Functional outcomes and complications of intramedullary fixation devices for Midshaft clavicle fractures: a systematic review and meta-analysis
SourceBMC Musculoskeletal Disorders, 21, 1, (2020), article 395
Article / Letter to editor
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BMC Musculoskeletal Disorders
SubjectRadboudumc 10: Reconstructive and regenerative medicine RIHS: Radboud Institute for Health Sciences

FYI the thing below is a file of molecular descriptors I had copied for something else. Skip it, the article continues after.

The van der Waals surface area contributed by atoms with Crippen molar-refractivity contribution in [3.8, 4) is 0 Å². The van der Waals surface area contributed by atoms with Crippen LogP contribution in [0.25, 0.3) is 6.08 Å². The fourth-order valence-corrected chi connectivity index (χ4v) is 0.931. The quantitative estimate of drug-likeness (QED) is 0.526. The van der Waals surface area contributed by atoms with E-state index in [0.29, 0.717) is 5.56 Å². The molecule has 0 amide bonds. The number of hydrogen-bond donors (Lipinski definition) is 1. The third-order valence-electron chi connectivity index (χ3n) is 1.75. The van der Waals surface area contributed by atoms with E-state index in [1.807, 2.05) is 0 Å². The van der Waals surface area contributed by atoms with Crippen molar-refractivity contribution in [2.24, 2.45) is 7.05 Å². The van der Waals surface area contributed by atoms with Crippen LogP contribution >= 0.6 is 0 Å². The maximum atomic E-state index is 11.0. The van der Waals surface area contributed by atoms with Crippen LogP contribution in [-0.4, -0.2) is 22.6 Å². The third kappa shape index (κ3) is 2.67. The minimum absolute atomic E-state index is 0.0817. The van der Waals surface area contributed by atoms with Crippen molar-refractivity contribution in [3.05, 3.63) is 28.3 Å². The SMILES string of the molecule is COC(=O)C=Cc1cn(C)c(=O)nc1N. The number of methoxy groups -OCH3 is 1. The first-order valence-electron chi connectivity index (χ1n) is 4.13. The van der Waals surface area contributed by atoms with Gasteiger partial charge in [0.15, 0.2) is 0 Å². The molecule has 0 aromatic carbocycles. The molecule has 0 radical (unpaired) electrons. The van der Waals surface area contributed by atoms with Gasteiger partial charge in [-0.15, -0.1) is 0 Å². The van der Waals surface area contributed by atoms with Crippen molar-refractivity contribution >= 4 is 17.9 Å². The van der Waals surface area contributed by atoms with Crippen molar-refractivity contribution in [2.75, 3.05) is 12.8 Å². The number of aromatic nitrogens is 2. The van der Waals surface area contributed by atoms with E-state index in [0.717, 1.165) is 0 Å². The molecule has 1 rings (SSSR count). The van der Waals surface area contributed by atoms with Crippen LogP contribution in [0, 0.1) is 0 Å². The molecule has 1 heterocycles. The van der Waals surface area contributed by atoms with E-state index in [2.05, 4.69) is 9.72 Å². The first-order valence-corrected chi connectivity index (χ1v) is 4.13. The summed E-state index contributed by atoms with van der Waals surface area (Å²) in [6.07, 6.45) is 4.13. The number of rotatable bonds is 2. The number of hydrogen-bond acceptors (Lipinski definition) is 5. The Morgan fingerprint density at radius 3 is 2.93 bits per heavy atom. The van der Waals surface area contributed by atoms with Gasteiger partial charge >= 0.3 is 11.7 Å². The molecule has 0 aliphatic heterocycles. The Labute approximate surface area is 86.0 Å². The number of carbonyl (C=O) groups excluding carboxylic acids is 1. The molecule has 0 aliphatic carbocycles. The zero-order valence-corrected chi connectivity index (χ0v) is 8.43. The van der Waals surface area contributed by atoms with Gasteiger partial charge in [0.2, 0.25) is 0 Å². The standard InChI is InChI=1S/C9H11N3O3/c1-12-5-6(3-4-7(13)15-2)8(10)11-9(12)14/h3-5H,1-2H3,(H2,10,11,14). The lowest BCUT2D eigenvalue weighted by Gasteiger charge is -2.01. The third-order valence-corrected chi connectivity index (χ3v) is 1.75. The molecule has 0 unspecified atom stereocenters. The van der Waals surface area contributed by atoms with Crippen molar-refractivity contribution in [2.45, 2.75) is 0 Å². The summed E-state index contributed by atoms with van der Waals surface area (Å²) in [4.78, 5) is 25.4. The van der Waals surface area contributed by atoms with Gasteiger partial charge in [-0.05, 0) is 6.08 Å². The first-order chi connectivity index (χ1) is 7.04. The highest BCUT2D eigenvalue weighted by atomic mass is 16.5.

BACKGROUND: An alternative to the current gold standard in operative treatment of displaced midshaft clavicle fractures (DMCF) using plate osteosynthesis, is internal fixation by means of intramedullary fixation devices. These devices differ considerably in their specifications and characteristics and an evaluation of their clinical results is warranted. The aim of this systematic review is to generate an overview of functional outcomes and complications in the management of DMCF per available intramedullary device. METHODS: A systematic review was conducted to identify all papers reporting functional outcomes, union rates and/or complications using an intramedullary fixation device for the management of midshaft clavicle fractures. Multiple databases and trial registries were searched from inception until February 2020. Meta-analysis was conducted based on functional outcomes and type of complication per type of intramedullary fixation device. Pooled estimates of functional outcomes scores and incidence of complications were calculated using a random effects model. Risk of bias and quality was assessed using the Cochrane risk of bias and ROBINS-I tools. The confidence in estimates were rated and described according to the recommendations of the GRADE working group. RESULTS: Sixty-seven studies were included in this systematic review. The majority of studies report on the use of Titanium Elastic Nails (TEN). At 12 months follow up the Titanium Elastic Nail and Sonoma CRx report an average Constant-Murley score of 94.4 (95%CI 93-95) and 94.0 (95%CI 92-95) respectively (GRADE High). The most common reported complications after intramedullary fixation are implant-related and implant-specific. For the TEN, hardware irritation and protrusion, telescoping or migration, with a reported pooled incidence 20% (95%CI 14-26) and 12% (95%CI 8-18), are most common (GRADE Moderate). For the Rockwood/Hagie Pin, hardware irritation is identified as the most common complication with 22% (95%CI 13-35) (GRADE Low). The most common complication for the Sonoma CRx was cosmetic dissatisfaction in 6% (95%CI 2-17) of cases (GRADE Very low). CONCLUSION: Although most studies were of low quality, good functional results and union rates irrespective of the type of device are found. However, there are clear device-related and device-specific complications for each. The results of this systematic review and meta-analysis can help guide surgeons in choosing the appropriate operative strategy, implant and informing their patient. LEVEL OF EVIDENCE: IV.
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